Relief: Venomous zebra cobra captured in north Raleigh neighborhood
The zebra cobra was last seen on Sandringham Drive in northwest Raleigh, according to a warning issued by police Tuesday at 1:30 a.m.Posted — Updated
Earlier in the day, WRAL's cameras captured a striped snake crawling out of the siding of a house on Sandringham Drive, onto the front porch of a home. Its hood was visible as it lifted its head to look around.
Animal Control officers moved camera crews back after confirming it was the snake, before they moved in to attempt to capture it.
The cobra was seen on the porch of the same house as it was first spotted earlier this week -- the home of the man who called 911 to report the snake.
Police and animal control officers could be seen gathering; some were holding snake-capture gear and wearing face shields.
Joan Nelson lives in the neighborhood and says she's relieved the ordeal is over.
“I’m really, really happy and I feel much safer," she said. "I feel like I can now go outside, and go on my deck and walk. I do feel kind of bad for the snake though.”
The venomous snake can spit multiple feet, making even a morning dog walk a scary task.
Overnight Tuesday, it was reportedly spotted again, but officials were not able to find or capture it.
On Tuesday afternoon,police searched a home on 6917 Chamonix Place, near the street where the cobra was last spotted.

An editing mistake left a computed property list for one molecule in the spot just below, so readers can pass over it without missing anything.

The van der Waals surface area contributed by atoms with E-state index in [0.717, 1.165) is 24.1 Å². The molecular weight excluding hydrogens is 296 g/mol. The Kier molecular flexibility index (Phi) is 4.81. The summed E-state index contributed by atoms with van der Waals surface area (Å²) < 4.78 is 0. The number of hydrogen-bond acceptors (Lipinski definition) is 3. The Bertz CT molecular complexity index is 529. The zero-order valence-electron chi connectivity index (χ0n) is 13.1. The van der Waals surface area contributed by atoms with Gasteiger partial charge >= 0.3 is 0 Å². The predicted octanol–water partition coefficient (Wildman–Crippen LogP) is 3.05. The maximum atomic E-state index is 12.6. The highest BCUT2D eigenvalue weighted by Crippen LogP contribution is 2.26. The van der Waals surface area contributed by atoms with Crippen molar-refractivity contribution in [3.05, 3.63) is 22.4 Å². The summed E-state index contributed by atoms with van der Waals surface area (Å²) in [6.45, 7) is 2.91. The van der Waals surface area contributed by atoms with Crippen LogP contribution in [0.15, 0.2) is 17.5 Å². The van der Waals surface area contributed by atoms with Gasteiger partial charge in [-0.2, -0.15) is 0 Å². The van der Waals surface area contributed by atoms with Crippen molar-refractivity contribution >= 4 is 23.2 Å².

Videos on his account show him handling at least a dozen other kinds of snakes – many of which are venomous. One video shows a cobra loose in a grassy yard.
Another video shows Gifford with a cobra outdoors while he discusses names.
He also said in the Facebook post that animal control came by his property, and found that it met state codes for housing venomous snakes.
Safety precautions and anti-venom
On Reddit, a resident shared a copy of what they said was an HOA letter from the neighborhood. In the letter, residents are encouraged to:
- Stay away from the woods
- Stay close to the streets
- Keep pets on a leash
- Make sure kids know to stay cautious
- Slowly move garbage containers; look inside before closing
- Do not try to capture the snake; call 911 immediately if you see it
Local hospitals do have access to an anti-venom index in case someone is struck by the cobra's deadly poison.
Salina Locke, a veterinarian, treats all kinds of pets at the Avian and Exotic Animal Care.
"This species of cobra doesn't typically bite. They're more likely to spray their venom ... they are very accurate and go straight for the eyes," she said.
Locke said she does not recommend this snake as a pet, due to the risks.
The dangerous reptile has a black throat and hood. Its body, which is about four feet long, has black, brown and white stripes. It's mostly nocturnal, the institute says, and is often found on tarred roads after rain.
"It is pretty alarming. It seems like a pretty dangerous snake, and dogs like to sniff in the grass and check things out," said Mark Pavlic, who lives in the Brittany Woods neighborhood. "It's an extreme worry."
Neighbors said they were avoiding going in their yards and the pool.
The snake was originally reported in a 911 call from a neighbor, who said they had gotten a photo and video of it.
Snake bites kill more than 81,000 people worldwide each year, according to the World Health Organization. Most of those deaths occur in Africa, Asia and Latin America.
WRAL reached out to the Gifford family and has not heard back.
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